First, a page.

WASHINGTON -- Considering the uneasy state of President Clinton's incumbency, and the very vocal criticism of him within his own party, why is it that no fellow Democrat has stepped forward to challenge his renomination next year, and none is even in the wings?
Recent history would suggest such a challenge would have been launched by now, or that some other Democrat would be the target of urgent intraparty pleas to take on the beleaguered incumbent. Long gone is the tradition that a sitting president has the right to a second term. Of the previous six presidents, only one -- Ronald Reagan -- escaped a challenge for renomination.
In 1992, Pat Buchanan took on President George Bush; in 1980, Sen. Ted Kennedy tried to oust President Jimmy Carter; in 1976, Reagan sought to derail President Gerald Ford; in 1972, Reps. Pete McCloskey and John Ashbrook opposed President Richard Nixon; and in 1968, Sens. Eugene McCarthy and Robert Kennedy challenged President Lyndon Johnson.
In all of these challenges, the same complaints that are heard of Clinton today among fellow Democrats were heard then: either that the incumbent was a weak leader, or that he was taking the party and the country in the wrong direction.
About four years ago, when Bush broke his notorious "read my lips, no new taxes" pledge, conservative long knives immediately flashed at him. The Buchanan candidacy was one outcome and while it did not succeed in blocking Bush's renomination, it did underscore and fan disillusionment with Bush within the Republican Party and weaken him in his losing race against Clinton.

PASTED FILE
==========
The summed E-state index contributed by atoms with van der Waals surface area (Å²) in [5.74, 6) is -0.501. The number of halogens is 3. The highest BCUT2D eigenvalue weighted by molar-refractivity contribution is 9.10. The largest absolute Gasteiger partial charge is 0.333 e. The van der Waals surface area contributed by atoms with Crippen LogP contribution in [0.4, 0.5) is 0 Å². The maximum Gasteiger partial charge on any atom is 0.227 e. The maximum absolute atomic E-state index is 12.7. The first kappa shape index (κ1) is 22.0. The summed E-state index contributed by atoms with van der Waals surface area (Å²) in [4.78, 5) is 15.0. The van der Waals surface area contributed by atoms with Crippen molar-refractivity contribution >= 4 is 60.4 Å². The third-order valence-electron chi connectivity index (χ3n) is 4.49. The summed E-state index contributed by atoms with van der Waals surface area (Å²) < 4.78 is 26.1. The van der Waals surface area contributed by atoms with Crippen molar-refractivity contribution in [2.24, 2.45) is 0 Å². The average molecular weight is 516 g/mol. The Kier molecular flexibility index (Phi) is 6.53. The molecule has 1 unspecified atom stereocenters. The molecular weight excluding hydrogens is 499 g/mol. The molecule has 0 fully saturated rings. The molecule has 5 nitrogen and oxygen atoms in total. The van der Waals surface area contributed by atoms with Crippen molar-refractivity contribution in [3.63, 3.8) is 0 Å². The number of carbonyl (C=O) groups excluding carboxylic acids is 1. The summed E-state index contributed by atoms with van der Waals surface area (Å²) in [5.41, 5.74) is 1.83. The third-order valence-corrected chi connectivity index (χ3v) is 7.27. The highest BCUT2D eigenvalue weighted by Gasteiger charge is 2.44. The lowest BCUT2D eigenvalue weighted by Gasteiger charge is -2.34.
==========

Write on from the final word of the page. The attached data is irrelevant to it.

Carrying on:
Today, Clinton is under fire within his party, from its liberal congressional base especially, for flip-flopping on his budget, agreeing with the Republicans that Medicare cuts will be required to balance it, thus undermining the Democratic argument that the GOP wants to balance the budget on the backs of the needy. There is much grousing, but no challenge.
Only Jesse Jackson among leading Democrats is again hinting about running, and there is much more speculation about an independent candidacy by him in the fall rather than slogging through the Democratic primaries against the incumbent.
The other party stalwarts most often mentioned as potential challengers all say they won't go -- Sens. Bob Kerrey and Bill Bradley and House Minority Leader Dick Gephardt. Kerrey and Bradley have no serious argument with Clinton on his budget switch and Gephardt, who does, knows that if the Democrats can somehow win back about 15 House seats in 1996, he will be in line to replace Newt Gingrich as speaker. That looks like a better gamble right now than trying to unseat the White House incumbent of his own party and then face a united Republican Party in the fall.
As for the liberals in the party who deplore Clinton's accommodating posture as the "new Democrat" who won election in that mode in 1992, there is no apparent tiger. Kennedy seems resigned to having had his presidential chances, and the reluctant dragon of 1992, Mario Cuomo, no longer seems a savior after his defeat for re-election in New York. Sen. Tom Harkin, who unabashedly carried the liberal banner in the 1992 Democratic primaries, has his hands full trying to hold on to his Senate seat next year.
So Clinton finds himself in the unusual situation, in recent presidential politics at least, of anticipating renomination by default. But the simple absence of a primary challenge won't be enough to carry a president who won by only 43 percent in 1992 back into the White House in 1996. He needs enthusiastic support within his party for his re-election as a base.
Genuine enthusiasm for him in the party, as in the country, can't be detected without a magnifying glass, however. The only positive side is that the election is still more than a year away, and as president he has the best platform available -- the White House itself -- to put his record and his intentions for the future in an advantageous light.